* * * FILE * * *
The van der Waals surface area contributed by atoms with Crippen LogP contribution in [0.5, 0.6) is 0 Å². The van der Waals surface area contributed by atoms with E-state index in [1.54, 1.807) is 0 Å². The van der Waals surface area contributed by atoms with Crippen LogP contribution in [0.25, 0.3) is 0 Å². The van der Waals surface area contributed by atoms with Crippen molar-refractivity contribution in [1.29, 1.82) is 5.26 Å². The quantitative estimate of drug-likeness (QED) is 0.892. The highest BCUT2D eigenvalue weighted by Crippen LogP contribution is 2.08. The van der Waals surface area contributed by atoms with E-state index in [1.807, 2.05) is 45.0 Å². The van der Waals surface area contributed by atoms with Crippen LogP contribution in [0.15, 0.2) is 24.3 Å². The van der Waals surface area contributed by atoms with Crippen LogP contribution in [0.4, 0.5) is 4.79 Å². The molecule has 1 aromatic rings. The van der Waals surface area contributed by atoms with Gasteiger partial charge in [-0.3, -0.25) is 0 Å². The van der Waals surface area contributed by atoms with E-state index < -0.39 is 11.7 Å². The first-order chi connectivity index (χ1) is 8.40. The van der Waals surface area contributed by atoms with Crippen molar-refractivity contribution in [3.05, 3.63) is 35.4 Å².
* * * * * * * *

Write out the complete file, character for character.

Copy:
The van der Waals surface area contributed by atoms with Crippen LogP contribution in [0.5, 0.6) is 0 Å². The van der Waals surface area contributed by atoms with E-state index in [1.54, 1.807) is 0 Å². The van der Waals surface area contributed by atoms with Crippen LogP contribution in [0.25, 0.3) is 0 Å². The van der Waals surface area contributed by atoms with Crippen molar-refractivity contribution in [1.29, 1.82) is 5.26 Å². The quantitative estimate of drug-likeness (QED) is 0.892. The highest BCUT2D eigenvalue weighted by Crippen LogP contribution is 2.08. The van der Waals surface area contributed by atoms with E-state index in [1.807, 2.05) is 45.0 Å². The van der Waals surface area contributed by atoms with Crippen LogP contribution in [0.15, 0.2) is 24.3 Å². The van der Waals surface area contributed by atoms with Crippen LogP contribution in [0.4, 0.5) is 4.79 Å². The molecule has 1 aromatic rings. The van der Waals surface area contributed by atoms with Gasteiger partial charge in [-0.3, -0.25) is 0 Å². The van der Waals surface area contributed by atoms with E-state index < -0.39 is 11.7 Å². The first-order chi connectivity index (χ1) is 8.40. The van der Waals surface area contributed by atoms with Crippen molar-refractivity contribution in [3.05, 3.63) is 35.4 Å².